Traditional relational databases like Microsoft (MSFT) SQL Server, Oracle (ORCL) and MySQL continue to gain popularity. But channel partners would be wise to check out NoSQL (Not only SQL) alternatives, which are catching on for big data, analytics and real-time cloud computing applications.

Indeed, the worldwide NoSQL market is expected to reach $3.4 billion by 2018. That represents a 21 percent compound annual growth rate (CAG) over the next five years, according to Market Research Media.

So what's the difference between SQL and NoSQL? Software Developers Journal explains it this way

"Basically, NoSQL drops the traditional SQL ideology in favor of CAP Theorem or Brewer’s Theorem, formulated by Eric Brewer in 2000. the theorem talks about three basic principles of Consistency, Availability and Partition Tolerance (abbreviated as CAP), adding that a distributed database can at the most satisfy only two of these. NoSQL databases implement the theorem by employing Eventual Consistency, which is a more relaxed form of consistency that performs the task over a sufficient period of time. This in turn improves availability and scalability to a great extent. This paradigm is often termed as BASE – implying Basically Available, Soft state, Eventual Consistency."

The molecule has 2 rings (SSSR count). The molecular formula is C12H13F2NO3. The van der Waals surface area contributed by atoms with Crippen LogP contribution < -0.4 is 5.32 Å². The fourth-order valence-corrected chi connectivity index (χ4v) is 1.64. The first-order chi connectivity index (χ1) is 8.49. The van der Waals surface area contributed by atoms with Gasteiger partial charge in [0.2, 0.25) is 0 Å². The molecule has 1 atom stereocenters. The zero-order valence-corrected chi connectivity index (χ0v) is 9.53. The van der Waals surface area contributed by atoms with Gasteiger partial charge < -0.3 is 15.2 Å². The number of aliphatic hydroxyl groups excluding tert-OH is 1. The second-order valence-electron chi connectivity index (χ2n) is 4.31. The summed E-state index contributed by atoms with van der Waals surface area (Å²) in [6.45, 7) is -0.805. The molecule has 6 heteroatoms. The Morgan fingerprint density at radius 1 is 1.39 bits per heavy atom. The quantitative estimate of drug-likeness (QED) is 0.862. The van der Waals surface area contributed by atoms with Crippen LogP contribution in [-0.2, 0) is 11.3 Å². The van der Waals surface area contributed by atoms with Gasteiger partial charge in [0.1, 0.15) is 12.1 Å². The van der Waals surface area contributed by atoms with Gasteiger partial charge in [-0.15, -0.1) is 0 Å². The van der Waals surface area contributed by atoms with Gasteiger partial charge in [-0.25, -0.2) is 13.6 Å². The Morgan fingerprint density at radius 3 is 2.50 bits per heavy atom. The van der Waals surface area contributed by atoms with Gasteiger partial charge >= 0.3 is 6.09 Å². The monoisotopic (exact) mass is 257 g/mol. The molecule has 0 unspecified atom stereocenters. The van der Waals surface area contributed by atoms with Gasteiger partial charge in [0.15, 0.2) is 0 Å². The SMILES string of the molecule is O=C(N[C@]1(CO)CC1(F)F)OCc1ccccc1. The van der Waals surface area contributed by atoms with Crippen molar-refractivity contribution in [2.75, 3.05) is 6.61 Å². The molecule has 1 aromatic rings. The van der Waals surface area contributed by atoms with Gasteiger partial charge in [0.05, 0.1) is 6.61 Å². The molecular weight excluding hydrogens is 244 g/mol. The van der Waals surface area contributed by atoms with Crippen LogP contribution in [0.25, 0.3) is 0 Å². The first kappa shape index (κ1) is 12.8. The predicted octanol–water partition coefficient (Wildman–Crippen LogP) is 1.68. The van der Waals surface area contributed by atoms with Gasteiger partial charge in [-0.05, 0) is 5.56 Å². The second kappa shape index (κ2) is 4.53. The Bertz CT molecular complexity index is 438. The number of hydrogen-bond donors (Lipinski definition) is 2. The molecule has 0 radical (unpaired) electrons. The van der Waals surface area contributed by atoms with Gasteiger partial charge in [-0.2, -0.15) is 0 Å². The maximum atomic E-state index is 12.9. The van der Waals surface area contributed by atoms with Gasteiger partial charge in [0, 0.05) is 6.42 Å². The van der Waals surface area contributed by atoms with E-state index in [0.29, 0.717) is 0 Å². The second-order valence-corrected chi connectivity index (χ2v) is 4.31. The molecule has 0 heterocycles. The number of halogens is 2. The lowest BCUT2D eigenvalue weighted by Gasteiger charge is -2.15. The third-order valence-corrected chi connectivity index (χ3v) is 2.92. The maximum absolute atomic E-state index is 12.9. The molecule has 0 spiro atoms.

Or stated more simply: NoSQL is all about availability and scalability -- two big requirements for Big Data applications.

NoSQL Companies and Partner Programs

Numerous companies develop NoSQL databases. But 10gen -- a MongoDB company -- is among the best known NoSQL players so far. The company's partner program includes software, hardware, cloud, channel and services partners. Early channel partners include Carahsoft, En Pointe Technologies and OnX. On the technology front, 10gen has close partnerships with IBM, Red Hat and others.

Other key NoSQL players include:

So what are database giants like Microsoft and Oracle doing about NoSQL?

How much margin can channel partners make from reselling NoSQL? And what type of consulting services tied to NoSQL are in high demand? The VAR Guy is pursuing answers to those questions -- and more.